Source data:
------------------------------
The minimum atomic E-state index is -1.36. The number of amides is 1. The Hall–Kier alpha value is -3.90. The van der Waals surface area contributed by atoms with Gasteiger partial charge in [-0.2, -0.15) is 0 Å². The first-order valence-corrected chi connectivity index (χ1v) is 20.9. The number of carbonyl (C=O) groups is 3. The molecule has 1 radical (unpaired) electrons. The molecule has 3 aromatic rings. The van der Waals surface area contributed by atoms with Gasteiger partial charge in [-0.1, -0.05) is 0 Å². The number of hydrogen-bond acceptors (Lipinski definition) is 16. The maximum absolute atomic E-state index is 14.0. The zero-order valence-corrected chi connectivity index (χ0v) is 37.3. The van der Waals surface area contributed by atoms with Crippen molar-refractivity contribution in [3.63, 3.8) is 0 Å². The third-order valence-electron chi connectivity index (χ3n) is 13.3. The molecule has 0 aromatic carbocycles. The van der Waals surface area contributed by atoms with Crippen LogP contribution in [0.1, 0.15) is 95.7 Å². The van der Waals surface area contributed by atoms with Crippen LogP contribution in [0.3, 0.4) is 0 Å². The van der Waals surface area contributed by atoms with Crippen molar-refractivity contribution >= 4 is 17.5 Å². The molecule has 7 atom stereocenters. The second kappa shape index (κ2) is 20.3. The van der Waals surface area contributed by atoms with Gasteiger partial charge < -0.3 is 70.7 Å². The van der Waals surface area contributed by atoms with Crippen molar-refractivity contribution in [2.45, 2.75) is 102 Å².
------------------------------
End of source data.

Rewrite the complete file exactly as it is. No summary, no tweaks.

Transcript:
The minimum atomic E-state index is -1.36. The number of amides is 1. The Hall–Kier alpha value is -3.90. The van der Waals surface area contributed by atoms with Gasteiger partial charge in [-0.2, -0.15) is 0 Å². The first-order valence-corrected chi connectivity index (χ1v) is 20.9. The number of carbonyl (C=O) groups is 3. The molecule has 1 radical (unpaired) electrons. The molecule has 3 aromatic rings. The van der Waals surface area contributed by atoms with Gasteiger partial charge in [-0.1, -0.05) is 0 Å². The number of hydrogen-bond acceptors (Lipinski definition) is 16. The maximum absolute atomic E-state index is 14.0. The zero-order valence-corrected chi connectivity index (χ0v) is 37.3. The van der Waals surface area contributed by atoms with Crippen molar-refractivity contribution in [3.63, 3.8) is 0 Å². The third-order valence-electron chi connectivity index (χ3n) is 13.3. The molecule has 0 aromatic carbocycles. The van der Waals surface area contributed by atoms with Crippen LogP contribution in [0.1, 0.15) is 95.7 Å². The van der Waals surface area contributed by atoms with Crippen LogP contribution in [0.3, 0.4) is 0 Å². The van der Waals surface area contributed by atoms with Crippen molar-refractivity contribution >= 4 is 17.5 Å². The molecule has 7 atom stereocenters. The second kappa shape index (κ2) is 20.3. The van der Waals surface area contributed by atoms with Gasteiger partial charge < -0.3 is 70.7 Å². The van der Waals surface area contributed by atoms with Crippen molar-refractivity contribution in [2.45, 2.75) is 102 Å².